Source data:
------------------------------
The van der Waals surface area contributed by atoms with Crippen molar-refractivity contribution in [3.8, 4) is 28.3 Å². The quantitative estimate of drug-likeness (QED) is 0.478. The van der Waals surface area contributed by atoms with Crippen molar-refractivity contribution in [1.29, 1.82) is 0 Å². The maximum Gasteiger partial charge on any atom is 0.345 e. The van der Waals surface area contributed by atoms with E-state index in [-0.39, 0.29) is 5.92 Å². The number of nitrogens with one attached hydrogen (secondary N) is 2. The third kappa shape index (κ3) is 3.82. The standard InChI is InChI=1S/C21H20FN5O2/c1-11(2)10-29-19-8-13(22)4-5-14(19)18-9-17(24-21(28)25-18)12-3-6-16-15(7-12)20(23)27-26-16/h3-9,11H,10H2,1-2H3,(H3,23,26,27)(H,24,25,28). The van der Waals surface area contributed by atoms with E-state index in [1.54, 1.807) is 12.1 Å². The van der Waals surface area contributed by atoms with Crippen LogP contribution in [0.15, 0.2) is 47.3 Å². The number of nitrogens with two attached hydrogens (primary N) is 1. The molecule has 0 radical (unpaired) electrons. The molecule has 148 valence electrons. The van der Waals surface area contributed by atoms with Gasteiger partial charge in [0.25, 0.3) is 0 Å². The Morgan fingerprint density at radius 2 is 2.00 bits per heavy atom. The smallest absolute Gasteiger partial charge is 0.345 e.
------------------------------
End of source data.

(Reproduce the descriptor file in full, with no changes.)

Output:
The van der Waals surface area contributed by atoms with Crippen molar-refractivity contribution in [3.8, 4) is 28.3 Å². The quantitative estimate of drug-likeness (QED) is 0.478. The van der Waals surface area contributed by atoms with Crippen molar-refractivity contribution in [1.29, 1.82) is 0 Å². The maximum Gasteiger partial charge on any atom is 0.345 e. The van der Waals surface area contributed by atoms with E-state index in [-0.39, 0.29) is 5.92 Å². The number of nitrogens with one attached hydrogen (secondary N) is 2. The third kappa shape index (κ3) is 3.82. The standard InChI is InChI=1S/C21H20FN5O2/c1-11(2)10-29-19-8-13(22)4-5-14(19)18-9-17(24-21(28)25-18)12-3-6-16-15(7-12)20(23)27-26-16/h3-9,11H,10H2,1-2H3,(H3,23,26,27)(H,24,25,28). The van der Waals surface area contributed by atoms with E-state index in [1.54, 1.807) is 12.1 Å². The van der Waals surface area contributed by atoms with Crippen LogP contribution in [0.15, 0.2) is 47.3 Å². The number of nitrogens with two attached hydrogens (primary N) is 1. The molecule has 0 radical (unpaired) electrons. The molecule has 148 valence electrons. The van der Waals surface area contributed by atoms with Gasteiger partial charge in [0.25, 0.3) is 0 Å². The Morgan fingerprint density at radius 2 is 2.00 bits per heavy atom. The smallest absolute Gasteiger partial charge is 0.345 e.